MBON: When creating this new body work, do you find that the AI can express emotion, or, rather, are you instructing it to do that through specific prompting? Do you think machines have the capacity to feel?

BW:  I’m fascinated by creating emotional depth in the portraits that I make when working with AI. There’s a common understanding that what makes us sentient beings primarily is the ability to empathize and express emotion, which AI lacks. I find that DALL•E 2, for example, understands emotional concepts to an extent. There’s a softness and a feeling of intimacy when using certain words. I gravitate towards creating images that reflect those human experiences and emotional connections. As we create more with AI, the greater its understanding of human emotions will be.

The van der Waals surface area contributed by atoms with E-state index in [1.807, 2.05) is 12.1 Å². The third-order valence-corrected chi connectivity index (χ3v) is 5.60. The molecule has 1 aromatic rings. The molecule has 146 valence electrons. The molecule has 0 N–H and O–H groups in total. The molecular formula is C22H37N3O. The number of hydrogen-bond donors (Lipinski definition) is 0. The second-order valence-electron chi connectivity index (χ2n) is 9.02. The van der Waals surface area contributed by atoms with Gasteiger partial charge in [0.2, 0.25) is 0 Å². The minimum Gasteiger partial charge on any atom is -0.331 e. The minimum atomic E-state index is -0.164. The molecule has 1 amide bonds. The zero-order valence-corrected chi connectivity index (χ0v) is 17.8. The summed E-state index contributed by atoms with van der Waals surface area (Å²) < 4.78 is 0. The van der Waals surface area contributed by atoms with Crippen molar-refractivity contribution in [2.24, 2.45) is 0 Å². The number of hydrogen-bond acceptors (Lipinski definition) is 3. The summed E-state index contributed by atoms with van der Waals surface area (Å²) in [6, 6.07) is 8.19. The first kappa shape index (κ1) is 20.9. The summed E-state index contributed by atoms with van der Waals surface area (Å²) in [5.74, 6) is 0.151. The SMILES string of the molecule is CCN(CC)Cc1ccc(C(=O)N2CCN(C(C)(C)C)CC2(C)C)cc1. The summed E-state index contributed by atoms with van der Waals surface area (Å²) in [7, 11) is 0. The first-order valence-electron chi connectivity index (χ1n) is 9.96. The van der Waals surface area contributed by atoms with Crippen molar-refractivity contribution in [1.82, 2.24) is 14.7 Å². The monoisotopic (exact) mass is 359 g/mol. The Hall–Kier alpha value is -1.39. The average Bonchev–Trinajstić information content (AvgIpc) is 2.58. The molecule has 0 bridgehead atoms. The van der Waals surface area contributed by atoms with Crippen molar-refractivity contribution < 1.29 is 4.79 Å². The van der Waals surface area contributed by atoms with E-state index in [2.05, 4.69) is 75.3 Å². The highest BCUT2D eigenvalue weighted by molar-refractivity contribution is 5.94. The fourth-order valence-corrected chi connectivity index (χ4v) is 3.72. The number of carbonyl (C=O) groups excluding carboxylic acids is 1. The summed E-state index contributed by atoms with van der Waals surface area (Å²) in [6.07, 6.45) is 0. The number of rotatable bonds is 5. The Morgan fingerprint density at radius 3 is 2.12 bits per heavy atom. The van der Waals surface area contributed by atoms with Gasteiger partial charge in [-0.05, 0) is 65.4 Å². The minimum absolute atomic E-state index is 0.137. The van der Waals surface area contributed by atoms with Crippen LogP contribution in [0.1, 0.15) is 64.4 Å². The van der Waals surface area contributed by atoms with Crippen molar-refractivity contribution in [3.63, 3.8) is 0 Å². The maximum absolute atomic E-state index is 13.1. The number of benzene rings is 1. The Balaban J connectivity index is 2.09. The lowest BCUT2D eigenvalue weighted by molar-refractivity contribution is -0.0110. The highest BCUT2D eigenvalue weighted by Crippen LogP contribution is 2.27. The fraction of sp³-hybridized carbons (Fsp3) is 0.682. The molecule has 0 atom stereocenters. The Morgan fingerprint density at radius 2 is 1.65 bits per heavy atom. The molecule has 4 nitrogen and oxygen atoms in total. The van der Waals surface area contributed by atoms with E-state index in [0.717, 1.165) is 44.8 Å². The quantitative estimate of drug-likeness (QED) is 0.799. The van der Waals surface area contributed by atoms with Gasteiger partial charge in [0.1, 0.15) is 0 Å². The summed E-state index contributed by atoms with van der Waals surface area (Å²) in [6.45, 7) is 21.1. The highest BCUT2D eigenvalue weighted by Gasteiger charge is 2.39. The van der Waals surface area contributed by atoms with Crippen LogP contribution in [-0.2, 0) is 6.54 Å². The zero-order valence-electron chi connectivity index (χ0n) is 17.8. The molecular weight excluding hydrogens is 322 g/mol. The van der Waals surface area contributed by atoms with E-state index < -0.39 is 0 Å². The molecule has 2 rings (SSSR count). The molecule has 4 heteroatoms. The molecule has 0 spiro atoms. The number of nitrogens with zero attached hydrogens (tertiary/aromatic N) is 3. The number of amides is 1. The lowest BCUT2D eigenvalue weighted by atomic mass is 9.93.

I’m fascinated by creating emotional depth in the portraits that I make when working with AI… I find that DALL•E 2, for example, understands emotional concepts to an extent. There’s a softness and a feeling of intimacy when using certain words.

— Blake Wood

MBON: When did you start getting into crypto? What sparked your interest in NFTs?

BW: I was initially interested in Bitcoin in 2011 and even created a wallet on a thumb drive but couldn’t figure out the rest. The idea of using digital currency seemed like an obvious next step for the world. I got more involved in 2017 and, by 2020, I fully committed to learning crypto trading and DeFi. The first I heard of NFTs was in the summer of 2020, when CryptoPunks were being discussed by accounts that I followed on Twitter. Then in autumn 2020, I discovered NFT platforms and fell in love with the concept of art on-chain. The idea that NFT technology gave artists the ability to show provenance of their work and earn royalties in perpetuity was extremely empowering.